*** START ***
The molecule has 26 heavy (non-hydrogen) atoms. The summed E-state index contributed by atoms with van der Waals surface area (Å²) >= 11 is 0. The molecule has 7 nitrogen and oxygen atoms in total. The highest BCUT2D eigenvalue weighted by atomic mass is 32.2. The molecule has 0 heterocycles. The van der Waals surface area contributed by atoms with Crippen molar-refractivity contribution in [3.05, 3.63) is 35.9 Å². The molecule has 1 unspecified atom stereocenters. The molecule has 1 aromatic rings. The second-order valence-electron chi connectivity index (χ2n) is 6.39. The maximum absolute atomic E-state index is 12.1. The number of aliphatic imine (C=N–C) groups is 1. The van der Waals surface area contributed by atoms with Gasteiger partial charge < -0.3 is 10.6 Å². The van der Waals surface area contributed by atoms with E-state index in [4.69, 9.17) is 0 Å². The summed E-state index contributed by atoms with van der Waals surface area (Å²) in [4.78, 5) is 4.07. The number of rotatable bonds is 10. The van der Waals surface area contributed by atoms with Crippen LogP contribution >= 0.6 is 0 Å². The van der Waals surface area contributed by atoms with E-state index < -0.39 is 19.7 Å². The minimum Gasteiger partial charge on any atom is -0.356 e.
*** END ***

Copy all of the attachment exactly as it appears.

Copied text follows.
The molecule has 26 heavy (non-hydrogen) atoms. The summed E-state index contributed by atoms with van der Waals surface area (Å²) >= 11 is 0. The molecule has 7 nitrogen and oxygen atoms in total. The highest BCUT2D eigenvalue weighted by atomic mass is 32.2. The molecule has 0 heterocycles. The van der Waals surface area contributed by atoms with Crippen molar-refractivity contribution in [3.05, 3.63) is 35.9 Å². The molecule has 1 unspecified atom stereocenters. The molecule has 1 aromatic rings. The second-order valence-electron chi connectivity index (χ2n) is 6.39. The maximum absolute atomic E-state index is 12.1. The number of aliphatic imine (C=N–C) groups is 1. The van der Waals surface area contributed by atoms with Gasteiger partial charge < -0.3 is 10.6 Å². The van der Waals surface area contributed by atoms with E-state index in [4.69, 9.17) is 0 Å². The summed E-state index contributed by atoms with van der Waals surface area (Å²) in [4.78, 5) is 4.07. The number of rotatable bonds is 10. The van der Waals surface area contributed by atoms with Crippen LogP contribution >= 0.6 is 0 Å². The van der Waals surface area contributed by atoms with E-state index < -0.39 is 19.7 Å². The minimum Gasteiger partial charge on any atom is -0.356 e.